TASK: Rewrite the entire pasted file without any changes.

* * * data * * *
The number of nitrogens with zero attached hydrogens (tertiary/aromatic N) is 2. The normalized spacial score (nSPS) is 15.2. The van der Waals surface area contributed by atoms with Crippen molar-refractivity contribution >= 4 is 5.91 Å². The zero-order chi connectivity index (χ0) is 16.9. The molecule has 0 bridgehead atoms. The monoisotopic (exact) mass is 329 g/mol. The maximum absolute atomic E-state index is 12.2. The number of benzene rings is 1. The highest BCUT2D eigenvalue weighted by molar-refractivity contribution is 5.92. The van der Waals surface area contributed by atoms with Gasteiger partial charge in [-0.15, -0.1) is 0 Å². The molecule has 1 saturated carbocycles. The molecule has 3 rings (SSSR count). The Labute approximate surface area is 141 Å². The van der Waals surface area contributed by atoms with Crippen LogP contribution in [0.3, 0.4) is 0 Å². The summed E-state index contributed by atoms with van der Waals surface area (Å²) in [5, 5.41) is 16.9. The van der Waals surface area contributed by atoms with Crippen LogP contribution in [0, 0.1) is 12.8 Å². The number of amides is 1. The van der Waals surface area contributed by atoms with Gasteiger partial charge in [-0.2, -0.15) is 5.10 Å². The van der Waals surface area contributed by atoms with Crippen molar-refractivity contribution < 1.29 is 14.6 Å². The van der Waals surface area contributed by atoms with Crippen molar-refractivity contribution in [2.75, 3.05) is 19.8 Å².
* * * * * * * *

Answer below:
The number of nitrogens with zero attached hydrogens (tertiary/aromatic N) is 2. The normalized spacial score (nSPS) is 15.2. The van der Waals surface area contributed by atoms with Crippen molar-refractivity contribution >= 4 is 5.91 Å². The zero-order chi connectivity index (χ0) is 16.9. The molecule has 0 bridgehead atoms. The monoisotopic (exact) mass is 329 g/mol. The maximum absolute atomic E-state index is 12.2. The number of benzene rings is 1. The highest BCUT2D eigenvalue weighted by molar-refractivity contribution is 5.92. The van der Waals surface area contributed by atoms with Gasteiger partial charge in [-0.15, -0.1) is 0 Å². The molecule has 1 saturated carbocycles. The molecule has 3 rings (SSSR count). The Labute approximate surface area is 141 Å². The van der Waals surface area contributed by atoms with Crippen LogP contribution in [0.3, 0.4) is 0 Å². The summed E-state index contributed by atoms with van der Waals surface area (Å²) in [5, 5.41) is 16.9. The van der Waals surface area contributed by atoms with Crippen LogP contribution in [0, 0.1) is 12.8 Å². The number of amides is 1. The van der Waals surface area contributed by atoms with Gasteiger partial charge in [-0.2, -0.15) is 5.10 Å². The van der Waals surface area contributed by atoms with Crippen molar-refractivity contribution < 1.29 is 14.6 Å². The van der Waals surface area contributed by atoms with Crippen molar-refractivity contribution in [2.75, 3.05) is 19.8 Å².